Tuesday, August 9, 2011

Coliseum and Vatican City

Rome Days 2 & 3:

On Monday we woke up early enough to be at the Coliseum by 9:30 in the morning before it got too hot out. Good plan, except that it wasn’t early enough to off-set the heat at the Ruins, which we visited second. It was a scorcher and we were touring a dusty plot of land full of old stone, brick, and marble. Needless to say, it wasn't very forgiving in the noon sun. Nonetheless, we wandered around and got a feel for the lost Roman city.

Back to the Coliseum for a second. First, as you know I geek out a bit when I learn cool things about language. So, you can imagine I was very excited to find out that the floor of the Coliseum would be covered with sand before gladiator games and wild animal hunts, and that the word for sand in Italian is “arena,” so I’m guessing you can figure out the rest from there. Truly, the Coliseum was the world’s first arena—finished in the year 80 AD. Would you believe that the floor plan was nearly identical to the modern arenas I’ve been to for games and concerts? Unreal that the original plan has barely been improved upon!

We ended up eating dinner outside at a restaurant not far from the Coliseum. (The bruschetta was delish!) B kept mentioning how surreal it felt to be dining with the Coliseum peeking out at the end of the street like a stage backdrop or something. We tried to take a picture to capture it, but it was hard to do. That’s why I’m pointing!

The next day we took the exact opposite approach to our morning strategy. We lazed about and didn’t leave until 11am, leaving just enough time to travel to the Vatican and arrive in time for our reserved entrance time. Let me just say that it was well worth the extra money to reserve a time. The other folks (who didn’t have reservations) were stuck in a very, very long line that wound around in the sun. The Vatican Museum is the second largest in the world (second only to the Louvre in Paris), and like the Louvre, we found it a bit overwhelming and chaotic. However, it was worth the crowds to end the tour in the Sistine Chapel. Yup, we’ve been there, done that, and unlike the Mona Lisa, it did not disappoint.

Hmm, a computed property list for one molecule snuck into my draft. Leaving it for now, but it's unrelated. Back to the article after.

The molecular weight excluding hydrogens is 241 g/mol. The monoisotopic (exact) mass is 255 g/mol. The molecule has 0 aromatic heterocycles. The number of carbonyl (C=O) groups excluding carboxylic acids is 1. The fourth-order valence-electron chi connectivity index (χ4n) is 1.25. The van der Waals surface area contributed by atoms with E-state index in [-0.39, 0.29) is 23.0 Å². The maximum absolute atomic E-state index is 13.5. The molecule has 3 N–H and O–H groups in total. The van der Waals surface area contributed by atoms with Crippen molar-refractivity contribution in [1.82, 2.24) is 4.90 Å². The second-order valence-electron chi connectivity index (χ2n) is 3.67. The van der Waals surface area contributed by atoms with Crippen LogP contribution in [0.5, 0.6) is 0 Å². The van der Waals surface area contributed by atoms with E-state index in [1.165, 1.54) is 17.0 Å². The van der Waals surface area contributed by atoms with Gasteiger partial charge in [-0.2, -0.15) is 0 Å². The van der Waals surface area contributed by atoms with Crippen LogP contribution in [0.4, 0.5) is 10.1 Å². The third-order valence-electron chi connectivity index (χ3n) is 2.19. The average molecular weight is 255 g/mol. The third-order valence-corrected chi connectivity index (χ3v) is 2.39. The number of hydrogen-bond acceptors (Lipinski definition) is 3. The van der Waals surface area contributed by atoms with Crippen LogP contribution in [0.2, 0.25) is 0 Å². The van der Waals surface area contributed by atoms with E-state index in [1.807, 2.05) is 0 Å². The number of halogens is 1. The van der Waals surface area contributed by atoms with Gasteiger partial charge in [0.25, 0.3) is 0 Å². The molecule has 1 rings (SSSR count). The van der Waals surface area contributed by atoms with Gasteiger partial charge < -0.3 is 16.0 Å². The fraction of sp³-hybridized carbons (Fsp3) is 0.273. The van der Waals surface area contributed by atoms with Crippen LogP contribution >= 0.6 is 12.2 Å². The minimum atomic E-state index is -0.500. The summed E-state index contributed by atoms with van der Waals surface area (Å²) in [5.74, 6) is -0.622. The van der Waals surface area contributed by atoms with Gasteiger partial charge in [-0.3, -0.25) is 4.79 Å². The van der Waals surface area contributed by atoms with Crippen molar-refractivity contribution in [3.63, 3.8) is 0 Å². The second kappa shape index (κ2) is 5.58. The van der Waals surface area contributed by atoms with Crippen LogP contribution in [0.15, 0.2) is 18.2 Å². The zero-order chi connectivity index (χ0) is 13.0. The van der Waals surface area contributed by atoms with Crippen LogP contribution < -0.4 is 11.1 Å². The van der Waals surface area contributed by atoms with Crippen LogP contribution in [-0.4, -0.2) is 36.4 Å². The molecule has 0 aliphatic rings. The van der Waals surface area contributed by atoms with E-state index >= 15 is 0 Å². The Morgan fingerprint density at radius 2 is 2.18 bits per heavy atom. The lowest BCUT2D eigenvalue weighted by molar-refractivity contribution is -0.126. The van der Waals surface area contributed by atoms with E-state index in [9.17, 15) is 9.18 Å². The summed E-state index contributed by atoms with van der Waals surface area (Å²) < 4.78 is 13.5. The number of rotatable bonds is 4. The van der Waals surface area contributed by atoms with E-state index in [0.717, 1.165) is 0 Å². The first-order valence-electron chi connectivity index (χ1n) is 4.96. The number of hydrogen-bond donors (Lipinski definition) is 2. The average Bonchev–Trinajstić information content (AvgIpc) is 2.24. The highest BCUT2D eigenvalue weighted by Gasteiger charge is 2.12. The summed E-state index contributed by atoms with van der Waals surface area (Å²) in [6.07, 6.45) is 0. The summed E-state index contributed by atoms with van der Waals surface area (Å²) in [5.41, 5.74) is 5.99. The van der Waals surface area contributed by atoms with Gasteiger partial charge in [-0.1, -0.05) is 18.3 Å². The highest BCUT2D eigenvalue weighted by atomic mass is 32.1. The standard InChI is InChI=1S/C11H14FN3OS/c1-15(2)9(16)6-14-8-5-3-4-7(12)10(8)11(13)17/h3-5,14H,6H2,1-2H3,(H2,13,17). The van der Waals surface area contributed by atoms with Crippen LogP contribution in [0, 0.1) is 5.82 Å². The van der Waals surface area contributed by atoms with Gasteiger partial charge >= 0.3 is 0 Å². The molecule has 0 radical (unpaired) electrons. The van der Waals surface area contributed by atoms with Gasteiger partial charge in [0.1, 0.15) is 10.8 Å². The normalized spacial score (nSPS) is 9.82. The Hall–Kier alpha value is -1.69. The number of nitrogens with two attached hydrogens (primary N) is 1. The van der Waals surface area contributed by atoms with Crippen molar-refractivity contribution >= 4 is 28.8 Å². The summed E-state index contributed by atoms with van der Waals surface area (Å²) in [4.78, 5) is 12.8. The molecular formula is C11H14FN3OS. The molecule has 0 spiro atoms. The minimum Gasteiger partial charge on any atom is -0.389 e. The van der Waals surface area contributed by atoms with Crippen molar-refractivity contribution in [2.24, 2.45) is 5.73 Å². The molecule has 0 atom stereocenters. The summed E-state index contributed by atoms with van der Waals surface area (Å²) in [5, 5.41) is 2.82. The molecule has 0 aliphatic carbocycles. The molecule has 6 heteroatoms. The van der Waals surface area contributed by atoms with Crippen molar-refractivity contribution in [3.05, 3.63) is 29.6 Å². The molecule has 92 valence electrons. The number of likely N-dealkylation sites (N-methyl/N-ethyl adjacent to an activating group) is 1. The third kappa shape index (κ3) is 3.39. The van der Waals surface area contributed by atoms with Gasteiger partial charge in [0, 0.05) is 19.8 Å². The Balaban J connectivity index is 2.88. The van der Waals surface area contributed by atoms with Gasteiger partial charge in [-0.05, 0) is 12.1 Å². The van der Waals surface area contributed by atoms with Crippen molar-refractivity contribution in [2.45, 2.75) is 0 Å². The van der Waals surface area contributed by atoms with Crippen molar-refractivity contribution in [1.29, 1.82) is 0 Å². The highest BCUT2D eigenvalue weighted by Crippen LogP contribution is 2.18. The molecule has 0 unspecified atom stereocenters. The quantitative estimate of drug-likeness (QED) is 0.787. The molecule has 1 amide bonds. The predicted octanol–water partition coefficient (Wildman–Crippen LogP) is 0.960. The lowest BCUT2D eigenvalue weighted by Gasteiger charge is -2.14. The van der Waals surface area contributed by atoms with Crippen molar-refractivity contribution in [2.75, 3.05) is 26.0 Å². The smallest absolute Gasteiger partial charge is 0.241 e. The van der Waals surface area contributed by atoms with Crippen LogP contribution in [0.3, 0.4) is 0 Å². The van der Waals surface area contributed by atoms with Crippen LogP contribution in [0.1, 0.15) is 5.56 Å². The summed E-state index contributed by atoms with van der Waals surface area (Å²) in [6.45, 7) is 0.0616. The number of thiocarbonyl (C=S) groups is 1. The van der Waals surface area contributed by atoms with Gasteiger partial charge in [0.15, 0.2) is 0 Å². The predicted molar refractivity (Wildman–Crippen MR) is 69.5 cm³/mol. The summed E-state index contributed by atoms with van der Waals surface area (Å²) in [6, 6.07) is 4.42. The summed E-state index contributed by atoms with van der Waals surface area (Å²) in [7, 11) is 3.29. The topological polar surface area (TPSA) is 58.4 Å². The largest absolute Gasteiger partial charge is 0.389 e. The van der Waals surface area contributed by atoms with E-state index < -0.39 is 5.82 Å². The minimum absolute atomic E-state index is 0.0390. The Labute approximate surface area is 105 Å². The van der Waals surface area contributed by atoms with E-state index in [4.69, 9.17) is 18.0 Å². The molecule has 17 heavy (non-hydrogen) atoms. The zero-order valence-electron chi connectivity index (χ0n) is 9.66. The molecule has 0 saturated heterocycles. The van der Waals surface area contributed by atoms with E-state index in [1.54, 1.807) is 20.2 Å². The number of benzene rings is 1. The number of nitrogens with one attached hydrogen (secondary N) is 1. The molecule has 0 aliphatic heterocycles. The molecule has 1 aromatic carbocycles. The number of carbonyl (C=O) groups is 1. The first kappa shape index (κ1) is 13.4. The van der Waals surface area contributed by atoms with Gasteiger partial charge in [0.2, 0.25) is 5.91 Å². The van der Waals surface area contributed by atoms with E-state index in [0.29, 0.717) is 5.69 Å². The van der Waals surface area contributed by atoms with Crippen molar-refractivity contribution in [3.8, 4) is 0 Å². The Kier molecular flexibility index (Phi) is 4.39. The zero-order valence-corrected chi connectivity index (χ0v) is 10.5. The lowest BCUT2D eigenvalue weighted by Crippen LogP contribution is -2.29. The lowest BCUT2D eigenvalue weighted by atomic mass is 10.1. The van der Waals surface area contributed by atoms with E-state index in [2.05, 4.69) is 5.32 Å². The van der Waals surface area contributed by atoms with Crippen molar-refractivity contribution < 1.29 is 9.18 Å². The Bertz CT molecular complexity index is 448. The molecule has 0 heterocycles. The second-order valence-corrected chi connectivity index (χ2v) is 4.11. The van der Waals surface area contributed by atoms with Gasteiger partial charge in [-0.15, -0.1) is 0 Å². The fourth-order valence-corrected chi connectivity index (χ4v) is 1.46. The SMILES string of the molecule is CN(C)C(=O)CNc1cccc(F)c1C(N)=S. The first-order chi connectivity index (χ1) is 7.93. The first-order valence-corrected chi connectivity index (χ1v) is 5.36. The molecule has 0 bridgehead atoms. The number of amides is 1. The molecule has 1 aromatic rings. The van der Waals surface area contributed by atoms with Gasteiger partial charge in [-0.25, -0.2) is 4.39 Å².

We left the museum and walked around the block to St. Peter’s Basilica, the largest Christian church in the world. The second largest is the Duomo in Milan, which we also visited on this trip! We waited in a 30-minute line (in the scorching sun) to be able to go inside, but it was worth it. There’s a reason this church won the award for biggest. It’s humongous! We enjoyed the gilded ceilings and extravagant decorations, we knelt in prayer, and we toured the crypts below. And that was it. It was about three hours since we had started in the Vatican and we were done.

For dinner, we ate at the Hard Rock Café—I know, I know, what were we thinking?! When B suggested we eat there, with that glow in his face, how could I possibly say ‘no’? Believe me, I didn’t suffer. That little bit of “home” tasted good. We’ll have more pasta tomorrow!

In case there's any doubt, yes, he's pointing at a Bruce Springsteen album. Of course!


  1. Love taking this tour with you, "The Poor Man's Guide to a Fabulous and Exotic Vacation: No blisters or crowded trains involves!"
    Have fun!

  2. I agree with miami ;)

    You're living the dream and I am living vicariously through you.


Related Posts Plugin for WordPress, Blogger...